“I don't find that it pays off often enough,” he said. “I can usually catch them at 9, 10, 11 or whenever. My favorite time is just before dark, when the air is starting to get cooler.”

Also taking somewhat of a backseat in Jack's game plan is the tidal movement. Louisiana's maddeningly unpredictable ranges and schedules may have something to do with it, and his practice of fishing when the mood strikes makes it easy to de-emphasize the whims of the earth's gravitational pull.

“I don't think I'm as sold on tidal movement as a lot of people,” said Jack. “I think that the clarity of the water and baitfish are more important, and if you find those things, you'll find fish whether the tide is moving or not.”

Light spinning tackle is another of Jack's tricks. Most anglers consider 12-pound-test to be the limit in the unforgiving surf. Bull redfish, sharks and jack crevalle cruise the beach, and sometimes take baits intended for smaller targets. Once hooked, surf anglers don't have the ability to follow fish in an effort to get their line and bait back.

Still, Jack prefers 8-pound-test most of the time, and believes it is one of the factors that gets him more strikes. At times, a length of heavier leader serves as a shock absorber. Jack has been experimenting with fluorocarbon lately, and has given it positive reviews thus far for its abrasion resistance.

As for the surf bullies, Jack takes his chances with the light stuff.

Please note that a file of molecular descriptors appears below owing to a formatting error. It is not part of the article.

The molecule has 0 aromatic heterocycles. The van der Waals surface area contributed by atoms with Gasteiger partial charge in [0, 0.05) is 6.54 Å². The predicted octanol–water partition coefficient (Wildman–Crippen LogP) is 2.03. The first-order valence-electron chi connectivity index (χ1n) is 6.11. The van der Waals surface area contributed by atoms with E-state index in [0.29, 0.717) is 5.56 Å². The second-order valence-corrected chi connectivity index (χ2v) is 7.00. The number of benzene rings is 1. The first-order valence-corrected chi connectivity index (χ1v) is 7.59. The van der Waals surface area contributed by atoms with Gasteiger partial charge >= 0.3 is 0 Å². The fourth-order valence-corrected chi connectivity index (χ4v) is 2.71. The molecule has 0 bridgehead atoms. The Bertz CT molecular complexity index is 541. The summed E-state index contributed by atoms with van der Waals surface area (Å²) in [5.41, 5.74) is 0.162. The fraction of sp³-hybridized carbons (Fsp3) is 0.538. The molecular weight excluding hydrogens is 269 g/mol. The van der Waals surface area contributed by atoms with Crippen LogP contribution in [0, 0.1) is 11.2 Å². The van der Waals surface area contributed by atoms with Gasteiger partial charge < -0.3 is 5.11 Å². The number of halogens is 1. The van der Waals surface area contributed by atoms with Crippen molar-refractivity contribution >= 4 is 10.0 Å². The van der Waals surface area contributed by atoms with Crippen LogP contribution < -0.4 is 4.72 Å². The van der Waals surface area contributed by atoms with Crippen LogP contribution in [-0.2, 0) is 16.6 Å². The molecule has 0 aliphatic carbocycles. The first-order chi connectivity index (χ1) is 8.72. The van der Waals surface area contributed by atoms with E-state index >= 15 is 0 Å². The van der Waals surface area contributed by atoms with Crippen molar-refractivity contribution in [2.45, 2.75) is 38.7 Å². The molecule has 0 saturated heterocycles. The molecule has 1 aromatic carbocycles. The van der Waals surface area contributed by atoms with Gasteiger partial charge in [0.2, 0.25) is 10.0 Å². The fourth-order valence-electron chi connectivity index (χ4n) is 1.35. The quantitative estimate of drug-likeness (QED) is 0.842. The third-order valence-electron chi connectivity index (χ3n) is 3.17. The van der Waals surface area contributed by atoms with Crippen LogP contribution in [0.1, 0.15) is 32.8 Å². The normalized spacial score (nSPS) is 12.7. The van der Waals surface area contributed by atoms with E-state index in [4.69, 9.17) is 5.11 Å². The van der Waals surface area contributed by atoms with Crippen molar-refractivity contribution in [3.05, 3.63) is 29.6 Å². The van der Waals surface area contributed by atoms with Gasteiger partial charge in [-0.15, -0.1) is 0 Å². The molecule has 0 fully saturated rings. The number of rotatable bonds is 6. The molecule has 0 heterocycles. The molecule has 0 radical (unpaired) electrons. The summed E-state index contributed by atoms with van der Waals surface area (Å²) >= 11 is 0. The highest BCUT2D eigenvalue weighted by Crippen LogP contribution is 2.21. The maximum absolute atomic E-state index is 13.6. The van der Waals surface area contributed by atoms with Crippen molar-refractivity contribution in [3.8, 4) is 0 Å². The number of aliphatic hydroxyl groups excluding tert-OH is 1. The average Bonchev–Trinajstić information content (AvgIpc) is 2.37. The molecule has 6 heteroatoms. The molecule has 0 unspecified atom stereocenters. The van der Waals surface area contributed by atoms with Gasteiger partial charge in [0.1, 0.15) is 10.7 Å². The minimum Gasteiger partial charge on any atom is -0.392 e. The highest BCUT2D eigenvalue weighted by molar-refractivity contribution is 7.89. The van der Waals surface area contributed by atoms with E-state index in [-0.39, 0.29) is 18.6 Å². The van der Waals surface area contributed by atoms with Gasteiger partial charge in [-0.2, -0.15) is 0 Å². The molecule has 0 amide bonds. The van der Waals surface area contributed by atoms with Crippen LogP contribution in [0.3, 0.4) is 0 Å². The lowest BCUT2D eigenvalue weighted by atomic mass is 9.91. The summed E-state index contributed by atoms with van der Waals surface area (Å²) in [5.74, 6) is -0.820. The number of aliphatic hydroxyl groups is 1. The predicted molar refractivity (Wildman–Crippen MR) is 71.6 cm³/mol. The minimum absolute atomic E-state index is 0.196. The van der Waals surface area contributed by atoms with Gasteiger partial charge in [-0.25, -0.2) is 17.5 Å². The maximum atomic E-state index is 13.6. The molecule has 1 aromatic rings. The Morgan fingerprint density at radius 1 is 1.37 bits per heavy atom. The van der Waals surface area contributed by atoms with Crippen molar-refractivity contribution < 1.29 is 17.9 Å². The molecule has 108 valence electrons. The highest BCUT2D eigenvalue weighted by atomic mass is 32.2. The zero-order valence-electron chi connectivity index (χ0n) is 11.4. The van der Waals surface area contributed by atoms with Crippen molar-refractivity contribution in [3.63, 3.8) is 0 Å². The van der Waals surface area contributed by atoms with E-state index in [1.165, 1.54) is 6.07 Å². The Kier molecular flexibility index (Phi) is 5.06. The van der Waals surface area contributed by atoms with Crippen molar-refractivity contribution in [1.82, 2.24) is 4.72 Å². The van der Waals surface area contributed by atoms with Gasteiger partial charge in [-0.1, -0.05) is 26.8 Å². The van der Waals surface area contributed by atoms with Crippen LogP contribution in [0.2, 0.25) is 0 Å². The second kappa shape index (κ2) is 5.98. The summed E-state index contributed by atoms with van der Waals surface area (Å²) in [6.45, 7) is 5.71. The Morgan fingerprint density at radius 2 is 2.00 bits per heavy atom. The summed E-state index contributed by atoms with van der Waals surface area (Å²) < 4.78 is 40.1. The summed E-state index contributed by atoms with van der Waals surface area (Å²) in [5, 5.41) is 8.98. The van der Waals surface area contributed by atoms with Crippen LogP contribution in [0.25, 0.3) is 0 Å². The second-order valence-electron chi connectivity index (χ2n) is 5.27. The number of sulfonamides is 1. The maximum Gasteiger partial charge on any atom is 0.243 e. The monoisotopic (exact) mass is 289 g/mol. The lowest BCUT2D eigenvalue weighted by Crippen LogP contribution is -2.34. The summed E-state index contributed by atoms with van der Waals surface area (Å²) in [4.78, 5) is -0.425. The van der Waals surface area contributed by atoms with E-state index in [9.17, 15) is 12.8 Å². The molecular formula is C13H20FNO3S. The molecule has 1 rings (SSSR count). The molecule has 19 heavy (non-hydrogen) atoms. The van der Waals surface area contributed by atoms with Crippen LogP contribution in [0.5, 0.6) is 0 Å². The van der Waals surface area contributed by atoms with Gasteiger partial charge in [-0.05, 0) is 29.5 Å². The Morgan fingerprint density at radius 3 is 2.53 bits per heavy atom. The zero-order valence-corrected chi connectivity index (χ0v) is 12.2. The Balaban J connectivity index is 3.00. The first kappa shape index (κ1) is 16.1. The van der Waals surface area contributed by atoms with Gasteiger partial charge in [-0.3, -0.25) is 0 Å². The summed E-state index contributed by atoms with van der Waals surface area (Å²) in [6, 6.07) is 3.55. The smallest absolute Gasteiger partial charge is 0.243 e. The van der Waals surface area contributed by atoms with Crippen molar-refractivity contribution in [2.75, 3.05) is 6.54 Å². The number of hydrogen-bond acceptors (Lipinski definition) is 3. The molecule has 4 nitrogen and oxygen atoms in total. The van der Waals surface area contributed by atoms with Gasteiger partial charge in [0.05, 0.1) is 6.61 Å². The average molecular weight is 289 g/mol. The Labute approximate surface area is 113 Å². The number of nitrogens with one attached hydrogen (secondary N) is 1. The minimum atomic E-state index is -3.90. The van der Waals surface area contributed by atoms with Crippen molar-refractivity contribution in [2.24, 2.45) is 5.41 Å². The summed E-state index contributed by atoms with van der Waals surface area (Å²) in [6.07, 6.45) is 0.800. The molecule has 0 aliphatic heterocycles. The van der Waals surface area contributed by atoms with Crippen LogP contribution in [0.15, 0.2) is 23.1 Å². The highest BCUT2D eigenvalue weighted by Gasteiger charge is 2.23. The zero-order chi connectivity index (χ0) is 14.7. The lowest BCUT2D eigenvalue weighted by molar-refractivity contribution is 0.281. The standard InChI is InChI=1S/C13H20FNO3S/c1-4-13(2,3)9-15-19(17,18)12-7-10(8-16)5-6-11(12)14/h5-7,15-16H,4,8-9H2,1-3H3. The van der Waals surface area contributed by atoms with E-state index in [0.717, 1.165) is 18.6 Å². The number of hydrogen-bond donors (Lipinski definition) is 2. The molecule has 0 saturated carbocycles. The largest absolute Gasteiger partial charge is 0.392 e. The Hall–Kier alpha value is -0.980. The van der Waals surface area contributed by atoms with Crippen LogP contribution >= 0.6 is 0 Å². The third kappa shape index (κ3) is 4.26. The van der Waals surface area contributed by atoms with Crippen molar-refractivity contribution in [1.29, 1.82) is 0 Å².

“I generally fish reels with large line capacity,” he said. “I've found that there aren't as many big fish out there as in the past, especially sharks.”

There are plenty of surf anglers who have their favorite lures, which they use almost exclusively. Bill Jack is not one of those, keeping with a pattern that has served him well in his years in the surf.

“I've got a lot of lures I rotate in and out,” he said. “There are a lot of lures I carry in a fanny pack when I'm out there. I like to experiment.”

Some of Jack's favorites are a bit different than the standard walking topwaters and plastic-minnow imitations.

“I've had a lot of luck with Corkies,” he said, speaking of the Texas-made mullet imitation lures made of a tough soft plastic and a pair of treble hooks.

Extremely popular in its state of origin, Corkies are strange-looking baits with a well deserved reputation for tempting out-sized trout. The Texas state record of 13.69 pounds was taken with a Corky.